The “Vanir Theory”

There’s a theory going around among Vanic types that goes like this:

1. The Vanir are an earlier race of deities than the Aesir and their Indo-European counterparts.

2. The Vanir embody a system of archetypes that are found throughout early European mythology.


1. The Vanir are the indigenous deities of Late Neolithic and Early Mesolithic Europe.

2. The Vanir are not Indo-European, but they were absorbed by Indo-European cultures.

3. The best way to revive the modern cult of the Vanir is through comparative mythology and syncretism, particularly of the “low” or “folk-religious” type.

A full explanation of this theory can be found here.

I don’t really have the linguistic knowledge or the know how to really critique this theory (although I will say that, according to Wikipedia, the names of all three of the Vanir can be traced to IE roots, which, unless someone can ever prove that Freyja and Freyr’s proper names aren’t IE, suggests that they do, in fact, have IE roots) but I don’t think I really buy this theory. It seems way too cut and dry, too neat, and it sounds uncomfortably similar to Marija Gimbutas’ widely discredited “Golden Age Matriarchy” theory.

Yes, I think it makes sense to conclude that early hunter-gatherers worshiped deities as “raw” forces of nature or that agricultural people were more concerned with the health of their crops than warfare (until they have a need to protect those crops). But the problem with postulating that X group of deities is really from the Neolithic or Mesolithic periods is that we….will never really know for certain who those deities were.

See, those darn prehistoric people had this annoying habit of not leaving written records, and even when early civilizations did leave writing, scholars don’t know what the heck to do with it because no one left them a “Linear A and Linear B to A Language We Recognize” dictionary. Hel, the only reason scholars were able to translate writing the Egyptians left behind was because they happened to find the Rosetta Stone, which had a translation in Greek. Scholars knew Greek, so they were able to translate the rest.

I mean, it’s possible that there might have been Proto-Njord or Proto-Freyr or Proto-Freyja, but even then, would that necessarily make them the same deity as the deities worshiped in the tenth century?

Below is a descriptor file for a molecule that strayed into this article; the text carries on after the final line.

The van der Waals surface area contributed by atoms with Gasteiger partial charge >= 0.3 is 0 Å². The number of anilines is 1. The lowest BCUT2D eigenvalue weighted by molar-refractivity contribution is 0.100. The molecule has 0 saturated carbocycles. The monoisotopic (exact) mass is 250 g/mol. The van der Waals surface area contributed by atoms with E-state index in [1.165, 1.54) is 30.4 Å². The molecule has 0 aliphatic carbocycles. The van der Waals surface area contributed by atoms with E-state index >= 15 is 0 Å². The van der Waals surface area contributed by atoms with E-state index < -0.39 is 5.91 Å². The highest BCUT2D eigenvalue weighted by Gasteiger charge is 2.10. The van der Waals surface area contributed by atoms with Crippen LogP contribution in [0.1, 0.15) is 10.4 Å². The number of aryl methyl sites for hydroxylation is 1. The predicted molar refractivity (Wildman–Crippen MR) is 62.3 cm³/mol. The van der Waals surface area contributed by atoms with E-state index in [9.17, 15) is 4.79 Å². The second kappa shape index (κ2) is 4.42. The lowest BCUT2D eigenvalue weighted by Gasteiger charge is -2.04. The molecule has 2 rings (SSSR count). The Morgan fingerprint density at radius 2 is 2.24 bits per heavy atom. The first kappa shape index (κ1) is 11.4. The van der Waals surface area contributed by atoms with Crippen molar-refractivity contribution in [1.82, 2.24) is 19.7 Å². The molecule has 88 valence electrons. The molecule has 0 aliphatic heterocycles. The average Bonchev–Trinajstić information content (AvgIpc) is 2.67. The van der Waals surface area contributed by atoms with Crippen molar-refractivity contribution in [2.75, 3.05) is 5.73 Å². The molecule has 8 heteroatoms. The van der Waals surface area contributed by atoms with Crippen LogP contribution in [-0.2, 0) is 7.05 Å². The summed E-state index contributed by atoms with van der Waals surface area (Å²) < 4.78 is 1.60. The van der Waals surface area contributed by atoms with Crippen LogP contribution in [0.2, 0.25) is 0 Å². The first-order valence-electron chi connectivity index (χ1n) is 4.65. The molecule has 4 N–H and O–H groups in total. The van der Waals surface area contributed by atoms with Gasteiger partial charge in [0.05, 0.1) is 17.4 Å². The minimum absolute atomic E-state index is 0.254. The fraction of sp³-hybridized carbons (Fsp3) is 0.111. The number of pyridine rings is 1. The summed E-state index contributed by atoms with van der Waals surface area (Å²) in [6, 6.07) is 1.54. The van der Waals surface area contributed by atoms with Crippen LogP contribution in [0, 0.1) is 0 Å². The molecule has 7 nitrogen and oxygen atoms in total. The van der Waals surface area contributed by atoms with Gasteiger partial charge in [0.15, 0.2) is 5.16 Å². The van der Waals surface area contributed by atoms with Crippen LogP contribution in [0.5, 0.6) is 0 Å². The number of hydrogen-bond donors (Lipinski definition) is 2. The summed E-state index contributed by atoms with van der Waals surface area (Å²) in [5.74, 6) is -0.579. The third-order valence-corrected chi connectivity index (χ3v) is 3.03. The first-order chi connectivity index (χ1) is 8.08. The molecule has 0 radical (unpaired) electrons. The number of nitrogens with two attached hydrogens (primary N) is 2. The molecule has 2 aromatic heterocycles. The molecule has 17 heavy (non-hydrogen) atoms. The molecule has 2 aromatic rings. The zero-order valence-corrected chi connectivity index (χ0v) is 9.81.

I think, overall, I can accept that Njord and co. are different than Odin and co. They seem to have more….relaxed….attitudes towards sexuality and are very friendly with the Jotnar, but does this mean that I subscribe to this (highly suspect, I must admit) theory that everyone was doing fine worshiping the Goddess the Vanir before those eeeeevil patriarchs Indo-Europeans came along? No, I don’t.


3 thoughts on “The “Vanir Theory”

  1. While I’m no flavor of heathen or NT, I find myself fond of the notion that the Vanir are the balance-keepers between the Aesir (gods of humanity) and the Jotnar (gods of the untamed wild), thus governing realms of the natural world that were accessible and somewhat comprehensible to humanity.

    One of the reasons I’ve seen floated for the tendency of Vanatru to be a lot less hostile to the Jotun these days is that balance-keeping has to stand a little closer to protecting the untamed wild, because there’s a lot less of it than there used to be and it’s actively in danger. When life was more blatantly a struggle against, say, the indifferent winter, it’s a lot easier to feel utterly opposed to frost giants.

    1. There’s a theory going around that Ragnarok represents the inability of the gods to live in harmony with nature, so eventually the two forces clash and destroy each other. The other issue is that they keep trying to change fate, and trying to fight against fate is what screws them over.

      I’ve definitely found that I’m much more comfortable with Jotun-friendly people than the opposite, but I know people (online) on both sides. I figure there’s obviously something the Vanir really like about Jotnar (otherwise why keep marrying them?) so I don’t really have a problem with them. I mean, most of the pantheon is descended from giant-kind anyways.

      1. That’s an interesting and useful interpretation. I think I still mildly prefer my Celt’s “Ragnarok is clearly about the importance of striving to better yourself and your legacy in the face of inevitable death”, to the extent that there has to be a choice, but most myths do multiple things at once in any case. It’s certainly the case that in ancient times the forces of wild nature and the forces of civilisation were easy to see as irreconcilable enemies, even with the knowledge that civilisation came out of the wild.

        Honestly, whenever I see the anti-Jotnar forces ranting on about it, I wound up stuck at, “… yeah, I can’t actually trust you to keep my hall-peace,” which makes me very cranky. It’s a fairly nasty thing to be thinking, but it’s the thought I’m constantly left with.

Leave a Reply

Fill in your details below or click an icon to log in: Logo

You are commenting using your account. Log Out / Change )

Twitter picture

You are commenting using your Twitter account. Log Out / Change )

Facebook photo

You are commenting using your Facebook account. Log Out / Change )

Google+ photo

You are commenting using your Google+ account. Log Out / Change )

Connecting to %s